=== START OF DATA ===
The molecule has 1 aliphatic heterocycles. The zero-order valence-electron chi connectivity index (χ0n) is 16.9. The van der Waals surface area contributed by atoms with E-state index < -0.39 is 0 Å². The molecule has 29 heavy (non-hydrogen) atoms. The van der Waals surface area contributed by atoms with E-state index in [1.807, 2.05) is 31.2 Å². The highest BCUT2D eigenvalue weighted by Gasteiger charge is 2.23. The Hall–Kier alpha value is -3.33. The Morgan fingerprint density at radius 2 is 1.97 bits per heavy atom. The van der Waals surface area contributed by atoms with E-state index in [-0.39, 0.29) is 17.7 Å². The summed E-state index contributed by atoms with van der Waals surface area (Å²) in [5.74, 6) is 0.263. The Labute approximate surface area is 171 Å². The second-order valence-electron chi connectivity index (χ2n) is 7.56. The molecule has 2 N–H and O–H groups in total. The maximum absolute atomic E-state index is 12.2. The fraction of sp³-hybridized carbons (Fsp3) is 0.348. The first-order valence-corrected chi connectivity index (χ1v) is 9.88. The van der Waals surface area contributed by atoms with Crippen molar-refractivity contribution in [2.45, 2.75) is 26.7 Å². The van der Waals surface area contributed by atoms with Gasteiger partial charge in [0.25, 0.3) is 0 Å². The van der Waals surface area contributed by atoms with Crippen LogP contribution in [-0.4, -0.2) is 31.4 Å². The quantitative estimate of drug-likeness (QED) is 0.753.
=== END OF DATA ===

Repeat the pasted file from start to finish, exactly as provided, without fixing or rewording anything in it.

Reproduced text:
The molecule has 1 aliphatic heterocycles. The zero-order valence-electron chi connectivity index (χ0n) is 16.9. The van der Waals surface area contributed by atoms with E-state index < -0.39 is 0 Å². The molecule has 29 heavy (non-hydrogen) atoms. The van der Waals surface area contributed by atoms with E-state index in [1.807, 2.05) is 31.2 Å². The highest BCUT2D eigenvalue weighted by Gasteiger charge is 2.23. The Hall–Kier alpha value is -3.33. The Morgan fingerprint density at radius 2 is 1.97 bits per heavy atom. The van der Waals surface area contributed by atoms with E-state index in [-0.39, 0.29) is 17.7 Å². The summed E-state index contributed by atoms with van der Waals surface area (Å²) in [5.74, 6) is 0.263. The Labute approximate surface area is 171 Å². The second-order valence-electron chi connectivity index (χ2n) is 7.56. The molecule has 2 N–H and O–H groups in total. The maximum absolute atomic E-state index is 12.2. The fraction of sp³-hybridized carbons (Fsp3) is 0.348. The first-order valence-corrected chi connectivity index (χ1v) is 9.88. The van der Waals surface area contributed by atoms with Crippen molar-refractivity contribution in [2.45, 2.75) is 26.7 Å². The van der Waals surface area contributed by atoms with Gasteiger partial charge in [0.25, 0.3) is 0 Å². The van der Waals surface area contributed by atoms with Crippen LogP contribution in [-0.4, -0.2) is 31.4 Å². The quantitative estimate of drug-likeness (QED) is 0.753.